Retired NOPD sergeant says department’s worsening manpower shortage is a crisis

‘You beat your head against that wall and it’s going to fall on you. That’s what you’re looking at in New Orleans.’
Small police academy recruit classes are not keeping up with recent attrition in officers...
Small police academy recruit classes are not keeping up with recent attrition in officers leaving the NOPD's ranks in droves, a former sergeant told Fox 8.
Published: Jul. 25, 2022 at 11:16 PM CDT
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NEW ORLEANS (WVUE) - A recently retired sergeant says the New Orleans Police Department is overstating the number of officers actually available to patrol the city’s streets, and that the cops who remain have reached a crisis point.

“If they say 1,000 officers ... they’re including a ton of different people that aren’t even at the district level,” the former sergeant told Fox 8 in an exclusive interview. “You start getting to the streets, you’ve got a lot of disgruntled, low-morale, tired emotionally and mentally exhausted police officers.”

The NOPD is hemorrhaging officers, with more than 100 already deciding to turn in their badges less than seven full months into the year. According to multiple law enforcement sources, around 107 officers have quit NOPD since January. The department’s public-facing dashboard lists 971 officers still in the department, not including recruits and reservists.

But the actual number of officers out on the streets responding to calls is much lower, according to the ex-sergeant and multiple sources.

“If you were to take some of those numbers and knock them down and start trying to deduct administrative and stuff like that, you’re looking well below a thousand,” the former sergeant, who asked to remain anonymous, told Fox 8.

The former sergeant, who spent nearly 13 years with NOPD before retiring this year, said around 430 officers are policing the city and responding to calls. The estimate has been supported by multiple law enforcement sources.

“Sometimes, you might get two, three people working the street in a whole district,” the retiree said. “You’ve got police officers having to make the decision: ‘There’s only two or three of us, where’s my backup?’”

The sergeant blames a culture of overly punitive internal policies and restrictive policing that have forced officers toward an attitude of self-preservation.

“It’s hard enough to survive, just getting through whatever chewing out you’re going to go through, whatever disciplinary investigation you’re going to go through, and hope that you’re going to get to walk away from this job with a good career,” he said. “You’ll get written up for anything.”

In March, Fox 8 reported an internal survey conducted by NOPD showed that when officers were asked what they feel are the biggest factors contributing to attrition, they said a lack of support, stress, burnout and realities not aligning with expectations. Pay was not listed among the highest complaints.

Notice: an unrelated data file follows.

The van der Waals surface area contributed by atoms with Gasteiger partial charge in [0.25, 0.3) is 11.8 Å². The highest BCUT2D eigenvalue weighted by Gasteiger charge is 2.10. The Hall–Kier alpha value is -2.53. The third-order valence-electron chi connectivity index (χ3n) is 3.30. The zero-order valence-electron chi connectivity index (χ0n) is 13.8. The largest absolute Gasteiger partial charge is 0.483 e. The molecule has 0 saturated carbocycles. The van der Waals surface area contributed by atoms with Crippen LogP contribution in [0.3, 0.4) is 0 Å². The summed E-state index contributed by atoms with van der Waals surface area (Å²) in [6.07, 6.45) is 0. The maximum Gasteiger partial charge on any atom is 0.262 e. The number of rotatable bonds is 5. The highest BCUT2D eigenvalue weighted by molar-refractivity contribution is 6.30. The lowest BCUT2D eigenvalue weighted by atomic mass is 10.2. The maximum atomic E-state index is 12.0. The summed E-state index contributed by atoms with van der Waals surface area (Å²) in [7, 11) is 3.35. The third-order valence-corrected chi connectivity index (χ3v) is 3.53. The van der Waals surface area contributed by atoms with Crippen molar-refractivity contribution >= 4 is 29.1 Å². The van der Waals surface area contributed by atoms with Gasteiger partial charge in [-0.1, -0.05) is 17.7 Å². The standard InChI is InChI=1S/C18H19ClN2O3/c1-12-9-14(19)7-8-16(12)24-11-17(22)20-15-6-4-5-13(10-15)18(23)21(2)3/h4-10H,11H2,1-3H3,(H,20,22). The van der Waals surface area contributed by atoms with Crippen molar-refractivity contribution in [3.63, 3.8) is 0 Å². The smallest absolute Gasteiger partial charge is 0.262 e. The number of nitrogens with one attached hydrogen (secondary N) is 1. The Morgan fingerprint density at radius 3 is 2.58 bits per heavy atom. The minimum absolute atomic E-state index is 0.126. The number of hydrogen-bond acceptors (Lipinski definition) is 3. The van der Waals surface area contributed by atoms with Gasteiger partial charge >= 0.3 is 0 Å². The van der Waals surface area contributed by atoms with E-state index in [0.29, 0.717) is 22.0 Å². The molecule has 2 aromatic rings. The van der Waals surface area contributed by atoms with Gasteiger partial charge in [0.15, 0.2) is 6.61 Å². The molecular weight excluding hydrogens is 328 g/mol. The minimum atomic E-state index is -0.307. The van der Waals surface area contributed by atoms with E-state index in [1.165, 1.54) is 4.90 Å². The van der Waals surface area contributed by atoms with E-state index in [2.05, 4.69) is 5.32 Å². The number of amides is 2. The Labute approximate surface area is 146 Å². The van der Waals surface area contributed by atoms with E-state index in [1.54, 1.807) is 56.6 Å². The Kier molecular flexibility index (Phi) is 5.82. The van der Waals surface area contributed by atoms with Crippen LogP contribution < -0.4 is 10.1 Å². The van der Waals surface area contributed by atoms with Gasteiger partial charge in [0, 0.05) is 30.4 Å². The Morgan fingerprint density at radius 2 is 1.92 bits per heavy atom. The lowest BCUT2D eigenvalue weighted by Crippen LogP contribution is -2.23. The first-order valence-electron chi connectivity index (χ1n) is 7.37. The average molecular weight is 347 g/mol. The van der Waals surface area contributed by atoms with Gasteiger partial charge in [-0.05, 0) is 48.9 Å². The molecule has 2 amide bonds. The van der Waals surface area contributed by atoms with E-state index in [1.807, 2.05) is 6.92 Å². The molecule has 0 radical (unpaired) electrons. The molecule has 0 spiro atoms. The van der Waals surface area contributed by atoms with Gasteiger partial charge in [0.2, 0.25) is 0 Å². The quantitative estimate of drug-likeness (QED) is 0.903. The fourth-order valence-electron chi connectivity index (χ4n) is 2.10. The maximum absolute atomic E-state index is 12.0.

This sergeant, who spent time as both a patrol officer and as an academy instructor, said the reasons for the current manpower crisis are many, but money is not one of them.

“They keep talking about retention, but they’re not doing anything about it,” he said. “And throwing money at it? Money’s not going to solve the problem. You’ve got to acknowledge that these are human beings that are sacrificing, quite possibly, their very lives, and make it seem worth it to them.”

He said officers remaining on the force are overworked, stressed and exhausted. They generally leave roll calls facing an immediate stack of backlogged calls awaiting their response.

“They’re suffering through it now,” he said. “If you’ve got three, maybe four officers working an entire district, you’re not going to clear all the calls. And those calls are going to start adding up.

“They want to do the job. There are a lot of them that take great pride in what they do. But it’s murder trying to get through.”

He said when he was on the force, he cared for the people who answered to him. Now, he’s afraid for them and their safety.

“I still love and care about everybody that I served with, and I fear for them. Because they’re standing up against a crumbling wall,” he said. “In this situation, you beat your head against that wall, it’s going to fall on you. That’s what you’re looking at in New Orleans.”

In March, the NOPD responded to criticisms of its policies, saying in part: “Many of the concerns expressed by officers are in the process of being addressed. We have also identified some internal misunderstandings related to the disciplinary process and those are being addressed in a proactive manner. But there will always be a need for the same accountability within the department that we ask of the citizens we serve.”

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